- Preston Wood
Information security has long been a profession with a keen focus on preventative controls. However, with the cyberthreat becoming increasingly complex, I believe most information security functions need to adopt a control posture that includes sophisticated rapid detection and response capabilities, in addition to preventative controls in order to continue to effectively mitigate risk. This requires harnessing the power of analytics to turn data into intelligence (detection) in order to take rapid action (response). Enter the era of big data security analytics and data-driven security.
To illustrate this point, I’d like to contrast a traditional preventative information security practice to bank branch security. If information security professionals were to secure a branch using a preventative control mindset, the controls might look like this:
Armed guards at every known entrance to the building (firewalls);
Frisking procedures for anyone entering the building (virus scanning);
Blocking access to anyone who can’t clearly state why they want to enter the building (firewall rules); and
Once inside, armed guards continue to probe for appropriate conduct (data loss prevention (DLP)).
Clearly, a bank that adopts these security procedures for their branches might not have many customers visiting their branches.
Executive Vice President and Chief Information Security Officer
Oversees fraud, security analytics and forensics, information security, physical security, corporate investigations, technology and operations risk, and business resiliency objectives for eight banks in eight high-growth Western markets.
More than 15 years of hands-on experience as an IT, security and risk capacity.
Served in multiple leadership and staff capacities throughout his career, giving him a unique blend of skills, combining real-world business and technology experience with a keen understanding of security and risk management.
In order for a bank branch to operate as intended, a particular risk needs to be recognized; people need to enter the branch to conduct business. The problem is, we don’t know if these people are honest law-abiding customers or criminals intending to steal from us. In order to mitigate risk for the branch without inconveniencing customers, we focus equally on prevention, detection and response controls (video surveillance, employee response procedures, rapid law enforcement involvement, etc.). These types of controls help keep risk at an acceptable level.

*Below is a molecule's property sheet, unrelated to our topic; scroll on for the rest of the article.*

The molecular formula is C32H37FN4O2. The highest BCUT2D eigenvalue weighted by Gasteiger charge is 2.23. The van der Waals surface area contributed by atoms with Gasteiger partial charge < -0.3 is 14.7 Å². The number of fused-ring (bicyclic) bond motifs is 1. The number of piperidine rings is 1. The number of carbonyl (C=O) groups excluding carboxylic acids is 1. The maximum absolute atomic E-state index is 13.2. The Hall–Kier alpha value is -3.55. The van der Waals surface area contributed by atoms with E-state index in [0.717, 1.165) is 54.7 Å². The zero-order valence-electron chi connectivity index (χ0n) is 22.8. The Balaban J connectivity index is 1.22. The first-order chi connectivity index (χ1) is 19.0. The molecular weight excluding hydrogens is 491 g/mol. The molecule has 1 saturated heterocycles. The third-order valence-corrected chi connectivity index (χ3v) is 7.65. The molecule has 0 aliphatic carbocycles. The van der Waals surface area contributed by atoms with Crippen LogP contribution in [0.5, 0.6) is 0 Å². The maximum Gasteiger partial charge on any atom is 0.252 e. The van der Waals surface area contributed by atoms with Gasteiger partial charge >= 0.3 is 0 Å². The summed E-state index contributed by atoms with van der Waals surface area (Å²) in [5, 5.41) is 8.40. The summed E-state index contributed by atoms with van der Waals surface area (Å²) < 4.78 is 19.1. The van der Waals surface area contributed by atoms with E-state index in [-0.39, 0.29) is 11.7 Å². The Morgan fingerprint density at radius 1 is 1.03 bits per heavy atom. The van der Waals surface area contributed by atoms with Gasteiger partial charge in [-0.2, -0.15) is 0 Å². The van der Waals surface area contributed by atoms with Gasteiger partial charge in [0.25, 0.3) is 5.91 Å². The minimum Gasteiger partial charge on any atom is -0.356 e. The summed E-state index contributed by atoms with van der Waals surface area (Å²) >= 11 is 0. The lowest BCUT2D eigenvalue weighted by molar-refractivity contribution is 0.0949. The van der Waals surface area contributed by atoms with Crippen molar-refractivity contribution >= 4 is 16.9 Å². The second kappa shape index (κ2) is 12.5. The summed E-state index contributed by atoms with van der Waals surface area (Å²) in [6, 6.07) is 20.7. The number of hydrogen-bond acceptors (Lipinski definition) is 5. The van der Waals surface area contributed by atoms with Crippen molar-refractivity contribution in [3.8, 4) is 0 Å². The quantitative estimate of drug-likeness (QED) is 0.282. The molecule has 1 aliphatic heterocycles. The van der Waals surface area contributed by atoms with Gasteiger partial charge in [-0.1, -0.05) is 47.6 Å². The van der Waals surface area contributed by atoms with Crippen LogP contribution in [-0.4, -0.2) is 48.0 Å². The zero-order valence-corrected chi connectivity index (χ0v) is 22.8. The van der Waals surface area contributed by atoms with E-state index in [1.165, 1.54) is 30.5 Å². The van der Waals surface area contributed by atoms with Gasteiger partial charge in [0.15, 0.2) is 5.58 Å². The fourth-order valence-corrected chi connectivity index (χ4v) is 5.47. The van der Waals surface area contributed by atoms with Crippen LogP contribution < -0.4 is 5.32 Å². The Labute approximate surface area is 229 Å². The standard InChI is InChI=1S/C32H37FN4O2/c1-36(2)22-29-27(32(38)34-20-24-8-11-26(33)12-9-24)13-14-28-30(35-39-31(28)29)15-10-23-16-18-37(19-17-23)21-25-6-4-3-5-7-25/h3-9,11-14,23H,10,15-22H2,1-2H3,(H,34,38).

Like an unknown threat entering a bank branch, it is difficult to quickly determine the threat and mitigate risk to information systems without adopting sophisticated rapid detection and response capabilities and a more data-driven approach to decision making.
We started down our big data journey of becoming a data-driven security organization many years ago when we realized our security information and event management security information and event management (SIEM) platform was underperforming, and ultimately not helping us truly analyze the data we were capturing. Rather than continue to support a platform that didn’t allow us to become more data-driven, we recognized that in order to capture, retain and analyze data we needed to invest in an infrastructure much more akin to business intelligence technologies than traditional security technologies. Over the past six years we have invested in people with the skills to analyze data and the technologies with the scale and performance to adequately handle the massive amounts of data necessary for robust security analytics. This has resulted in what we like to call our security data warehouse.
The core of our security data warehouse is Hadoop, but it is not the sole technology that makes up our analytic capabilities. The security data warehouse is more of an ecosystem of technologies assembled in a way that allows us to store massive amounts of varying data, quickly access this data for analysis, and turn the analysis into actionable intelligence. Fortunately, technologies are now being made available for organizations to create their own security analytics ecosystem.
Having the technology in place to leverage big data for security is only part of the equation—it is equally important to have people with the skill set to conduct analysis. No tool is going to magically turn data into intelligence; it takes people with inquisitive minds and data analytics skill sets to make connections between varieties of data points.
Unfortunately, because the industry has focused so long on preventative control solutions (and often commercial off-the-shelf preventative solutions), I believe there will be a relearning for security professionals in order to be more data-driven. This relearning will require that security professionals start asking questions of their data and develop more data analytic skills.
I believe we are on the edge of an exciting new era for the information security field, an era in which organizations have the ability to analyze internal and external data and turn it into actionable intelligence. Those who choose to adopt a data-driven direction will be able to better rationalize their control costs, blend quantitative and qualitative decision making for improved risk management, and ultimately gain a much-needed edge in our rapidly changing information economy.
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